Valence up the ante with Cognitive Dissidence, further exploring corners of their sci-fi themed mix of instrumental prog.

Release date: April 12, 2019 | Independent | Facebook | Bandcamp

Valence are an instrumental progressive metal band from New York. They have been playing for the past seven years and they will soon bring to the world their third overall release and second full-length album. While their early work isn’t necessarily awe-inspiring, it is observable that there is an attempt at doing this instrumental prog affair in a way that isn’t generic. Cognitive Dissidence showcases the evolution of the band members as performers and composers as well. These things will be shortly revealed in more detail.

Cognitive Dissidence runs for roughly fifty minutes, so there’s a fair amount of tunes to dig into. The record is split into seven tracks and I must say it could’ve been just a one-track album. It feels as if there isn’t a need for this kind of separation. Everything flows nicely across the album, there’s plenty of momentum gathered across the opener, third, fifth and last track which is balanced with the transitional second, fourth and part of the sixth track. But that’s just me.

“Damnit, Lana!” quite aptly puts the listener straight into what the record is really all about. There’s a lot of engaging things happening; groovy riffs, lots of odd meters and time signature changes, sweet leads, solid drumming, the whole shebang really. I love the wah on the bass which is strongly reminiscent of the opening track on The Aristocrats’ self-titled debut. I’m also digging the recurring lick in the lead section which hearkens back vividly to how leads are being done on The Aura by Beyond Creation. “Prelude : Parlance of Our Time” merely acts as a bridge that leads the listener out of the opening track into “I. If You’re Not Into The Whole Brevity Thing” where one can get a heavy Scale The Summit vibe. “II. Calmer Than You Are” reiterates some of the already explored tunes while developing the action and driving us forward to “III. Preferred Nomenclature” which concludes this three-song combo.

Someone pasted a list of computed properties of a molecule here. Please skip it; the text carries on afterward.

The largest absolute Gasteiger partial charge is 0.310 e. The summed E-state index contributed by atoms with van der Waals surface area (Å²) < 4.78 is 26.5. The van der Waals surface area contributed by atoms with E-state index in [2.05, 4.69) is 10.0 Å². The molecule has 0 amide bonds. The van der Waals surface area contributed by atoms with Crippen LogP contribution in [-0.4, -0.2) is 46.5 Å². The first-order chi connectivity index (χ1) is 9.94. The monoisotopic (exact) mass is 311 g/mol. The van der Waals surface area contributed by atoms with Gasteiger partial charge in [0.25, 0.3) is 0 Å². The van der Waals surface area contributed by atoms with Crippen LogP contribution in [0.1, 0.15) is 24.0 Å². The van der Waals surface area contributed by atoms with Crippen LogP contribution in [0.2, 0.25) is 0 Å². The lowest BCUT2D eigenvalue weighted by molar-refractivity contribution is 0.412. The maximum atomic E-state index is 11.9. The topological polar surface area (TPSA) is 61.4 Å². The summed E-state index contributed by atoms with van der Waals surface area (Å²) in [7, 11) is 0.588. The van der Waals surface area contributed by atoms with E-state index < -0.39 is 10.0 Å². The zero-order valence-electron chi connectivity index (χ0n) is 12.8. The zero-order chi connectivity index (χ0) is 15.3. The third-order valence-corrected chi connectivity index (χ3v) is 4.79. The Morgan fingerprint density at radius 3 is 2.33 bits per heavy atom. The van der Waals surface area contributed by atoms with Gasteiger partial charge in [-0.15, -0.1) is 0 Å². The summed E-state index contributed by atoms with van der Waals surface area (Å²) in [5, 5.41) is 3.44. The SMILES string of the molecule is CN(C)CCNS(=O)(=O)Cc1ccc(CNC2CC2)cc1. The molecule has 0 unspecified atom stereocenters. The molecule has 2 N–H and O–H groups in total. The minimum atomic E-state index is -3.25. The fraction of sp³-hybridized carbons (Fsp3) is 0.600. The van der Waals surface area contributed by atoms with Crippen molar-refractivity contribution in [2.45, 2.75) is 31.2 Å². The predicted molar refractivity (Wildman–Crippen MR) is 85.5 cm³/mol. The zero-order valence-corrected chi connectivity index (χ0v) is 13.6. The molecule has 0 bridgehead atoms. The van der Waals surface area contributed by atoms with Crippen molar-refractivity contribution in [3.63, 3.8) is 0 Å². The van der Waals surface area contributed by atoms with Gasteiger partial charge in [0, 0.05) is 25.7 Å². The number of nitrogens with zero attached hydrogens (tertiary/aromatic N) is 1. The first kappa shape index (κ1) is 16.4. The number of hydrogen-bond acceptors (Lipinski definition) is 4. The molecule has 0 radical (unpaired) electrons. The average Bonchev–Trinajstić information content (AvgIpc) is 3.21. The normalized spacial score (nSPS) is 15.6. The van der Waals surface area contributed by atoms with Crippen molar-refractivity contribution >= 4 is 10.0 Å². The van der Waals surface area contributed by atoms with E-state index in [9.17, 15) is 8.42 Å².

There’s a resounding brightness that permeates the music along with the chunky riffage and it manages to not become cheesy – kudos for that. “Walrus” and “Red Sky at Morning” are the real stars of the album though. Together they make up for basically half of the album’s run time and all of its charm really. “Walrus” showcases a lot of sweet groove and very entertaining dynamics. The eclectic feeling of the instrumentation is well constructed and it prepares the listener for the mammoth closing song. “Red Sky at Morning” would deserve to be the sole focus of the review just for how all of the emotional impact of the album waits until here to fully bloom. However, I’ll simply refrain by stating that it not only concludes the record perfectly, but it is easily the best song Valence have made so far.

Technical prowess seems to be the name of the game for these guys as they’re pulling off a lot of intricacies without making it sound tiring and do so with great finesse; whereas the previous albums featured a lot simpler structures and phrasings. Production value also took a turn for the better. The tones of the instruments are richer and more varied. Fidelity also gets a good boost. The staging of the instruments is also much better, offering a nice feeling of space around them. There really isn’t anything else to underline in regard to these aspects. It’s all solid craftsmanship.

Valence have made a well-rounded album right here. It effectively builds a trip which pops graciously and energetically right at the end, like any good trip should. Considering that Cognitive Dissidence is just their second album, I must say a lot of progress has been made since the beginning. If Valence keep it up like this, I’m sure we’ll be seeing much better albums, and more tours alongside bigger names as well.

Robert Miklos

Robert Miklos

What can I say? I love slapping keys and listening to squiggly air.

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